Friday, February 28, 2020

Organizational Analysis Case Study Example | Topics and Well Written Essays - 1500 words

Organizational Analysis - Case Study Example This study aims at analyzing the organization of Tesco through analyzing Tesco’s structure, internal and external environment, and Tesco culture and competitive advantage. Organization structure involves the manner in which an organization relates with the employees, the production lines, processes and functions, and decision-making process in the organization (DuBrin, 2000). Tesco has a hierarchical structure as evidenced many levels and accountability to more than one person by the employees at Tesco, who have to make decisions before the information is handed over to the CEO for final decision-making. A hierarchical organization structure involves a large amount of workers answering t supervising officers who answer to another upper level and this continues to the CEO, at the highest level, Terry Leary at Tesco (DuBrin, 2000).. The hierarchical structure at Tesco allows the employees to have an understanding of their expected duties and carry them without having to be over supervised. The hierarchical structure at Tesco also clearly defines authority and responsibility for every employee ensuring everyone is aware of the costs that occur when the t asks are not fulfilled within the required timeframe. Employees at Tesco are divided into various departments aimed at augmenting efficiency and better performance. The departments at Tesco include administration, finance, distribution, ICT, human resource, marketing, customer service, sales, research and development, and production. Each of the departments is responsible for different actions at Tesco to deliver growth and profitability aspirations of the organization. On products, Tesco has different product divisions determined on prices, packaging, and quality. These product divisions include Tesco Finest, Tesco, Tesco kids, Tesco Organic, Tesco Healthy living, and Tesco Value. Test Finest are products of the highest price and quality while Tesco Organic includes

Wednesday, February 12, 2020

Business Research Methods Assignment Example | Topics and Well Written Essays - 1500 words - 1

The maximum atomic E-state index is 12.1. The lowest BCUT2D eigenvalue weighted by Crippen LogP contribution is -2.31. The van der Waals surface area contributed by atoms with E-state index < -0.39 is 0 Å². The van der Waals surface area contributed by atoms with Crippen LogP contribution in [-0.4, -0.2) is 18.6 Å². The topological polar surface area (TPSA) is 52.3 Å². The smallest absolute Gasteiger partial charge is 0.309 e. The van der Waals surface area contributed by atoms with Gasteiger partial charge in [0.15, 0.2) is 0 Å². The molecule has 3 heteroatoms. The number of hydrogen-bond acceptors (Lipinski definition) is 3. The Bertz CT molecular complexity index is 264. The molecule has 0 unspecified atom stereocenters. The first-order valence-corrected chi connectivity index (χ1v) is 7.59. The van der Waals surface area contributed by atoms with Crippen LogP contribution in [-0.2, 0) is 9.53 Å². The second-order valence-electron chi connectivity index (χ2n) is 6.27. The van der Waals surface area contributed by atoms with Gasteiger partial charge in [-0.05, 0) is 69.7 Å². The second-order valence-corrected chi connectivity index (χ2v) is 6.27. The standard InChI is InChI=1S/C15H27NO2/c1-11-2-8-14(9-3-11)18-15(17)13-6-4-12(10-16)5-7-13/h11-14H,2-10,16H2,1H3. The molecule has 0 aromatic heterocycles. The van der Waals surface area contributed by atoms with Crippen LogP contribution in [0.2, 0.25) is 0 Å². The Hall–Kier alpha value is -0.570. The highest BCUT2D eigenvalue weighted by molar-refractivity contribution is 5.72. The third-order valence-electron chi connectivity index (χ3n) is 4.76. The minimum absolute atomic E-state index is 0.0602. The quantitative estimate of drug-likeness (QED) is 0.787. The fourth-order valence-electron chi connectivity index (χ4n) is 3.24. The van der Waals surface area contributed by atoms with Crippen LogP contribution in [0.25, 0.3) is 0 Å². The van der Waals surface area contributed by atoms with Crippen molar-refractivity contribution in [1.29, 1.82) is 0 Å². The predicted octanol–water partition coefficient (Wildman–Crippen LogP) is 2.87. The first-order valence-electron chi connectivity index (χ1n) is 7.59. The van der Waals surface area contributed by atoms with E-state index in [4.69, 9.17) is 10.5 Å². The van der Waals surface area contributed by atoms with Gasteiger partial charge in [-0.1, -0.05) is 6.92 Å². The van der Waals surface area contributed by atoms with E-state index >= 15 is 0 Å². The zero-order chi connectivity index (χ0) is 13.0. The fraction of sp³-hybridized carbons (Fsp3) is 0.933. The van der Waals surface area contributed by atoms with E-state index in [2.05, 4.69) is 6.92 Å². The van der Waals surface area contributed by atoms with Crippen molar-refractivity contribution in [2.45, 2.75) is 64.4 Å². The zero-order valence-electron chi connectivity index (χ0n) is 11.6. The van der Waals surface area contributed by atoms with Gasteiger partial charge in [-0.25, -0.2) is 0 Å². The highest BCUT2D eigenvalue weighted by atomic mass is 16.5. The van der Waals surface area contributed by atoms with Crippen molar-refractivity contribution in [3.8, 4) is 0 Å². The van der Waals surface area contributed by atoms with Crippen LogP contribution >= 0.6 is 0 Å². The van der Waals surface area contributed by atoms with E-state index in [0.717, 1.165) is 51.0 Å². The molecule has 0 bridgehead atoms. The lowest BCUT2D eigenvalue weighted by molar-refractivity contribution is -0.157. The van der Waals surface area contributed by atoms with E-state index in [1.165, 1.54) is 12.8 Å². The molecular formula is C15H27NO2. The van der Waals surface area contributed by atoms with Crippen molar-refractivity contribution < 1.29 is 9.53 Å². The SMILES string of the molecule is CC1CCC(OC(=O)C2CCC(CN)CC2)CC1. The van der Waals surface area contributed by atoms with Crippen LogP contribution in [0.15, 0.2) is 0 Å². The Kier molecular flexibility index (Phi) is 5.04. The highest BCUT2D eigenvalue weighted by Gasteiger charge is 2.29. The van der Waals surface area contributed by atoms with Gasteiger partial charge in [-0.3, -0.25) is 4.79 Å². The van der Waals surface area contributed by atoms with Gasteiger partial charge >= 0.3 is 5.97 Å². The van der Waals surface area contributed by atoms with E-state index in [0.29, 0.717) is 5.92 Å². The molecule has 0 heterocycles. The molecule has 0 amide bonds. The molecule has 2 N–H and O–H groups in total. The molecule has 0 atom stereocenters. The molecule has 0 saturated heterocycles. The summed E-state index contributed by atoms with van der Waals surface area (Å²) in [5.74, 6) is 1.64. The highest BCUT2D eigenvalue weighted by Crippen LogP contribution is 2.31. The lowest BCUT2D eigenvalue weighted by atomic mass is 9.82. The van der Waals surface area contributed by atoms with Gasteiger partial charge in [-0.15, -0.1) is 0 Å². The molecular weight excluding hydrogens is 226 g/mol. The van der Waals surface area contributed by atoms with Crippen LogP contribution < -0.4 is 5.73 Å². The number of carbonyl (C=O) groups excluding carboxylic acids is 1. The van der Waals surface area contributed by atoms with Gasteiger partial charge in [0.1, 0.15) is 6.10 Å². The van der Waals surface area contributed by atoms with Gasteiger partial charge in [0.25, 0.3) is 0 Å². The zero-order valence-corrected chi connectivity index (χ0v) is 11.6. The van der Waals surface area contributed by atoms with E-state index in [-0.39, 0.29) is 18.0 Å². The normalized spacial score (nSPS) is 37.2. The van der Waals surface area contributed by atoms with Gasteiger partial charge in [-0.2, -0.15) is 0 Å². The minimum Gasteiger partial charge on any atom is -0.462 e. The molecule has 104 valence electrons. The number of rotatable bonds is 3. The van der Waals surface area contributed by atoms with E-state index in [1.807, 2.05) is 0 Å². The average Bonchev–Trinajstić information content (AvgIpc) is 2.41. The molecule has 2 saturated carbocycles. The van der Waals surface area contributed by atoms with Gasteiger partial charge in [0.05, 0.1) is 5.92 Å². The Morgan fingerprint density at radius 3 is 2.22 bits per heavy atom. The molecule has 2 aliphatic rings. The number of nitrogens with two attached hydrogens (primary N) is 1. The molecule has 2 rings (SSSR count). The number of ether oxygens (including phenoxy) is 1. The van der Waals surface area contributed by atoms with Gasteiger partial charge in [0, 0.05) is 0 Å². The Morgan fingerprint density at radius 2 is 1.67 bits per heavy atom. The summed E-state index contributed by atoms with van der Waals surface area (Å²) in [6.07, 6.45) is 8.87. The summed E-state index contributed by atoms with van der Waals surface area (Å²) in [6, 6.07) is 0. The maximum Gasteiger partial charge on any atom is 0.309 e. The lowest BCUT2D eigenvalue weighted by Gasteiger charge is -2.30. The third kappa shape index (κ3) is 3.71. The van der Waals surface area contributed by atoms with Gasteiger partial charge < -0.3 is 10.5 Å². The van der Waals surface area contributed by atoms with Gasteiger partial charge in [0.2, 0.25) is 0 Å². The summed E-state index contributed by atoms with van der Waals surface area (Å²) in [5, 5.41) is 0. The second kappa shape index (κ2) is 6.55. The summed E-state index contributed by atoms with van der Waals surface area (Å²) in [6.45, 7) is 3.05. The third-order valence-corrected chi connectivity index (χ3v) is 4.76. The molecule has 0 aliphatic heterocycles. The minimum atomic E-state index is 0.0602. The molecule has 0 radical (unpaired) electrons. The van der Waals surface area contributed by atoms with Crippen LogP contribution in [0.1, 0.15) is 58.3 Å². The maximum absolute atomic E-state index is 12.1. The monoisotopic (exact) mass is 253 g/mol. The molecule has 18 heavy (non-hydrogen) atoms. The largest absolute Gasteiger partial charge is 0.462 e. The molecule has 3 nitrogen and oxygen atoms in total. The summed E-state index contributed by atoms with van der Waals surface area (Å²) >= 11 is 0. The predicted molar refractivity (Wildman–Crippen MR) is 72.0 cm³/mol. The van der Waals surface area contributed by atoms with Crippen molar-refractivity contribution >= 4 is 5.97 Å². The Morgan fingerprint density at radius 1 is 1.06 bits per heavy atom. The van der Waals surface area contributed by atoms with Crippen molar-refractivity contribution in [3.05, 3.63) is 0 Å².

Business Research Methods - Assignment Example In addition, a structured questionnaire survey has been planned to be conducted with 100, randomly selected sample population. In order to analyse the data obtained, statistical tools such as graphs and charts will be used in the proposed research. Table of Contents 1.Research Proposal Title 2 2.Abstract 2 3.Introduction 4 4.Research Question and Objectives 5 4.1.Research Question 5 4.2.Research Objectives 5 5.Literature Review 6 6.Research Method(s) 8 6.1.Research Design 8 6.2.Data Collection Methods 9 References 11 Appendix 13 Questionnaire Designed For Customers 13 Questionnaire Designed for Employees 19 3. Introduction Employee satisfaction is often perceived to have a vital role in determining the success of the organization. It has become a crucial factor for the organization to keep its employees satisfied and motivated. However, when it comes to the hospitality service, the role of employees becomes even more important. Customer satisfaction seems to be corollary of satisfied employees, which in turn contribute towards the success of the organization. It can be firmly argued that there is a greater need for creating an environment, wherein employees are committed towards offering services, as per the preferences of the diversified customers group. It is worth mentioning that employee satisfaction not only facilitates in increasing the productivity of the organization, but it also contributes towards enhancing the quality of the services offered to the customers. It can be argued that there is a greater need for understanding the cause and effect relationship acting amid customer satisfaction and employee satisfaction, as often allegedly, it has been affirmed by that it is quite unfeasible to attain customer loyalty without seeking the employee loyalty (Naseem & et. al., 2011In simple words, because customer service largely depends on the employees who provide services to the ultimate customers in a service sector, it is essential to identify and assess the factors underlying the relationship between employee satisfaction and customer satisfaction. Thus, the chosen topic for the research, will attempt to identify the correlation existing between the customer satisfaction and the employee satisfaction in the UK hospitality service sector, evaluating the underlying factors. The research will offer valuable insights to the hospitality service sector about the role of employee satisfaction and its effects on attaining customer satisfaction. The study will further facilitate the hospitality service sector, to concentrate on the employee’s level of satisfaction in order to achieve the pre-determined goals of the organization. 4. Research Question and Objectives 4.1. Research Question The notion considered for this proposed study postulates that the in-depth understanding of the correlation existing between customer satisfaction and employee satisfaction will provide empirical evidences to the underlying factors influencing such a dependency of its market performance on the internal organisational environment and managerial strategies. This shall further assist the hospitality service providers to evaluate their current managerial strategies and pay due attention towards balancing their internal organisational environment, in order to yield a higher degree of customers satisfaction. Correspondingly, the research question to be